Treasure Bags- Making Reading at Home FUN

Treasure bags Blog Graphic

“There is more treasure in books than in all the pirate’s loot on Treasure Island.” — Walt Disney

We’ve talked about how important it is to model a love of reading for your children, and to show that reading is valued in your home.  One way to do this is through creating treasure bags with your child.

A treasure bag is simply a bag that your child can use to carry his or her “stack” of books. For a younger child who is reading picture books, you would want them to carry anywhere from seven to ten books in the treasure bag at all times. Children who are reading chapter books can have two to three in their bags, and they may also want to mix in a picture book or two as well.  These books can be exchanged from either your home or public library at a set interval of time (for example, every Monday.)  See below for an explanation of the importance of keeping the same books for a set period of time.

Colten Treasure Bag

Creating Your Treasure Bags

This is a cost-effective project that you can make as crafty or as simple as your personality desires!  I started with a blank canvas bag from Hobby Lobby, but you could use something as simple as a reusable shopping bag.  (You do want to make sure your bag is made of a material that can take a little wear and tear, as books can be heavy and your plan is to allow your child to tote these along with them.)  Have a special moment where you celebrate with your child that they are old enough now to get a treasure bag, and make one for yourself if you don’t already have one!

Two important elements on your treasure bag decorations are: 1- Your child’s name and 2- pictures or designs that they love.  For example, if your child loves basketball, let him or her draw pictures of basketballs on the book bag.

You can create a simple design with markers on the canvas bags, or you can get creative and iron or glue on objects.  Just make sure that anything you glue on is large enough that your child, or another child, cannot choke on them if they fall off.

Filling Your Treasure Bags

This is another opportunity to get excited with your child about reading! You may want to say something like “I am SO EXCITED that today we are going to get to fill your book bags with books for you to read all week from the library!”  Give your child a certain number of books to look for (again, I recommend 7-10 for a young child, 2-3 if your child is into chapter books) and allow them to “shop” for books that interest them.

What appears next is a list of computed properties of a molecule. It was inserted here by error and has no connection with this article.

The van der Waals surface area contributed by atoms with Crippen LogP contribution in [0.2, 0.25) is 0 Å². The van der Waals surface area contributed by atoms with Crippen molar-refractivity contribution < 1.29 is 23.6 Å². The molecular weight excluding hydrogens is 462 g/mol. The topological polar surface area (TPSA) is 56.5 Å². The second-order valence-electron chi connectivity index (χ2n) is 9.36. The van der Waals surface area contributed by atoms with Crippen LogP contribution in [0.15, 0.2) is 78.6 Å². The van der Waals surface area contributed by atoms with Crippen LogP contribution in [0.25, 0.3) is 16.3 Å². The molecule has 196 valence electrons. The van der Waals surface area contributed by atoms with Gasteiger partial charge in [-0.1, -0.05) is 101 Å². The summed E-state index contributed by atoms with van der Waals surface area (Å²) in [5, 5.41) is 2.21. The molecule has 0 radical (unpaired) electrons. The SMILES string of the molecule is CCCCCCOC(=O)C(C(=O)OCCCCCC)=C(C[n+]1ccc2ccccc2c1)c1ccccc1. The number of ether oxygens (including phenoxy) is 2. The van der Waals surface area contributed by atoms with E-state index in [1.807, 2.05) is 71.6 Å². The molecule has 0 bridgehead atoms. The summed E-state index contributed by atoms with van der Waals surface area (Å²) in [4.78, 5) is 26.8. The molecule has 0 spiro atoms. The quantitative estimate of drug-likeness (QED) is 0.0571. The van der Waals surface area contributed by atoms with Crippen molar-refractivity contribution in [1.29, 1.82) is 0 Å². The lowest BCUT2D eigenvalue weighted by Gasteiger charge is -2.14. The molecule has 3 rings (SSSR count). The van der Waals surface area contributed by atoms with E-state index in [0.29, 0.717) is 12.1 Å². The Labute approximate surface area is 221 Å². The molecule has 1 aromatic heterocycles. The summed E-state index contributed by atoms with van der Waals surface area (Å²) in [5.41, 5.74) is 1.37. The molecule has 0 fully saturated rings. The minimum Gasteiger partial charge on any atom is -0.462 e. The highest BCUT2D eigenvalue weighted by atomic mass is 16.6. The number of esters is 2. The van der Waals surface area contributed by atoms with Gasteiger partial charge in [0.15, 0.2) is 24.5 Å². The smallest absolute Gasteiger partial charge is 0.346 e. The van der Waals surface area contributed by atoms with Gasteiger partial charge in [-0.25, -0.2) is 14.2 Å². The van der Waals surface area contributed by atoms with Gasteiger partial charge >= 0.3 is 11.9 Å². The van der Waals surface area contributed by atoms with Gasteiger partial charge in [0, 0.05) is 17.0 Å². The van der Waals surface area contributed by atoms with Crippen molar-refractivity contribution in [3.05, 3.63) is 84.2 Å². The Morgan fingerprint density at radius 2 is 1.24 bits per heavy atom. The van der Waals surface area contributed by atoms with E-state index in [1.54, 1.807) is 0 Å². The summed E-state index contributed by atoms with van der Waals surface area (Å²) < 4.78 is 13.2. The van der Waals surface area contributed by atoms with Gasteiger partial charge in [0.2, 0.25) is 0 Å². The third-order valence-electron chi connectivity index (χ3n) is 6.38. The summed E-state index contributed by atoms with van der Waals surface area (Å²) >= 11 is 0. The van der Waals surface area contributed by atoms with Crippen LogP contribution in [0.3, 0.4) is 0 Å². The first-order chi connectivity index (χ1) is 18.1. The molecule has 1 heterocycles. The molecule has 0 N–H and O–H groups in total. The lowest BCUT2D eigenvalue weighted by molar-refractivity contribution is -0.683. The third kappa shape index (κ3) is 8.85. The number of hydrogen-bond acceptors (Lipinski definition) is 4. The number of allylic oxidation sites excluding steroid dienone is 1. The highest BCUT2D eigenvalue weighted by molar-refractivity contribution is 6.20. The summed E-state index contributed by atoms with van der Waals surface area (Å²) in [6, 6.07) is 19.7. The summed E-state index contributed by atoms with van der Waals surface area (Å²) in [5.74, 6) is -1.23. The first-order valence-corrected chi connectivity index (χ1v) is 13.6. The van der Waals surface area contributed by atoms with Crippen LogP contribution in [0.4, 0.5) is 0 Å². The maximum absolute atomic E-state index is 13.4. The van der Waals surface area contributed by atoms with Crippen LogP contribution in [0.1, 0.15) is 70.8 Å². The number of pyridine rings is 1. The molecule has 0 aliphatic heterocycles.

Choosing Books

Allow your children to choose books they are interested in.  Give them the opportunity to explore multiple genres so they can discover what they enjoy reading.  Take them to the non-fiction and the fiction section.  Talk about what the differences are, and suggest they choose books from both parts of the library.  It is okay for children to choose 1-2 books that are too easy or too hard for them, but make sure they have 3-4 books that are on their “just right” level.  An easy way to discover what books are just right for them is to open the book, let them read a page or two, and if they stumble over more than five words, it may be too hard.  Again, that doesn’t mean they can’t choose this book, but make sure they choose a few that are also “just right.”  Teach your kids how to examine the appropriateness of the book by having conversations as you count the words they cannot immediately identify, so that after you have repeated this process for a few weeks, children should be able to determine what books are just right for them without your assistance.  This is a process I used in my first grade classroom, so students as young as six years old are able to do this if they are taught how.